Organizational Behavior

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Running head: Managing from within

Managing From Within
PSC-420 Organizational Behavior and Management
Cathy Mitchell
Grand Canyon University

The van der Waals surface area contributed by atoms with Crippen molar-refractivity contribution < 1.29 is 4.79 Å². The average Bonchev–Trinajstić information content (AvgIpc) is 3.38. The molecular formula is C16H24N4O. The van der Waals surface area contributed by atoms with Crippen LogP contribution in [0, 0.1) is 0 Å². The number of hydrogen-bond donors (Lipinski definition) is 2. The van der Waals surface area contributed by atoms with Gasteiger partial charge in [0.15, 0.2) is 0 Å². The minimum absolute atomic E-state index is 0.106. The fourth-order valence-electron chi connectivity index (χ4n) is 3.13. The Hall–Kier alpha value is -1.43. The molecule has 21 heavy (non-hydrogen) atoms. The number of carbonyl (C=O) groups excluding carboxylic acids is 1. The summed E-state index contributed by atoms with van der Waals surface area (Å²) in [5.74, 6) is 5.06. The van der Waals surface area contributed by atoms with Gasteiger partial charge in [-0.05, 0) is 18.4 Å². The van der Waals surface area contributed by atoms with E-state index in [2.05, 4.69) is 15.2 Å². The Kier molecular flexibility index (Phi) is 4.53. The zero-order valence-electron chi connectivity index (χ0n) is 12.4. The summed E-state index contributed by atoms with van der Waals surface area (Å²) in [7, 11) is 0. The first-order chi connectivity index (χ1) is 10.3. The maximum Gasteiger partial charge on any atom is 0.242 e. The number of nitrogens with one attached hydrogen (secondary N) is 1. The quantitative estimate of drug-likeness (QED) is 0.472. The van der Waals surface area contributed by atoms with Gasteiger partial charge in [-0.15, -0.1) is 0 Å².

“Servant leadership is about moving people to a higher level of individual and communal self-awareness by leading people at a higher level” (Serrat, 2009). In simpler terms, servant leadership is about using one’s higher level position to lead others, not one’s own self, to a higher level. Servant leadership is often associated with the Bible and Jesus Christ; however, it is compatible with most religions and theories of philosophy. A study by Kriger and Seng (2005) suggested that values of servant leadership (forgiveness, compassion/empathy, integrity, kindness, honesty/truthfulness, patience, humility, loving kindness, service to others, peacefulness, and listening, among others) were found within Buddhism, Christianity, Hinduism, Islam, and Judaism. In the Islam culture, an Islamic leader is supposed to lead his people by being an example to them through actions such as performing numerous good deeds and providing sound advice to others. This kind of act links the Islamic leader to the servant-leader category. From around the 1910’s until his death, in 1948, Mahatma Gandhi was a servant leader, whose motivation was to serve others. In his service, Gandhi made sure to place himself amongst the poor, in order to better relate to them in his service to them. However, Gandhi’s true goal was to raise his inner-self to a higher spiritual plane; thus, negating the true definition of servant leadership, as well as his own service to others. Compared to servant leadership, the parallel for Buddhism is to lead without leading, to empower and engage others to do what needs to be done, and, in the process, gain admiration and respect, but not put one’s self above those he serves. Gandhi definitely gained admiration and respect, and will be known worldwide for many years. Katherine Patterson (2003) used the concept of virtue as a descriptor, or value, for servant leadership. Patterson’s approach of linking servant leadership to virtues implies that servant leadership is a moral form of leadership. According to an online dictionary, virtue is the “conform[ing] of one’s life to moral and ethical principles” and having “good and admirable qualities” ( Most religions or philosophies have a moral code they adhere to and stand firmly amidst because most religious and philosophical persons are leaders in the community. More specifically, these persons are allocated as servant leaders because of their positions; they are designated as examples others should follow by their actions. In conjunction with having virtues and morals, the one value of servant-leadership that can be found within all areas of religion and philosophy is listening. Listening is an intricate part of servant leadership because a leader must listen, not only with his ears, but also with his eyes and instincts. This leader must understand what is being said through words used and what is not being said by watching body language, along with the emotional atmosphere that is present within any given circumstance. In addition, these leaders must listen to what their instincts are telling them throughout the meeting or discussion that is taking place. Third, the value of emotional intelligence (EI) is “the ability to accurately perceive reality through understanding and regulating one's emotions while adapting and responding to the emotions of others” (Mayer & Salovey, 1997). Servant leaders in any type of management role must have EI in order to have empathy, a core characteristic of servant leadership, towards others. In order to serve and empower, the servant leader must understand and relate to others’ feelings and thoughts, which enables the servant leader to emote the vision of the organization by relating to those he empowers. Understanding emotions contributes towards building...
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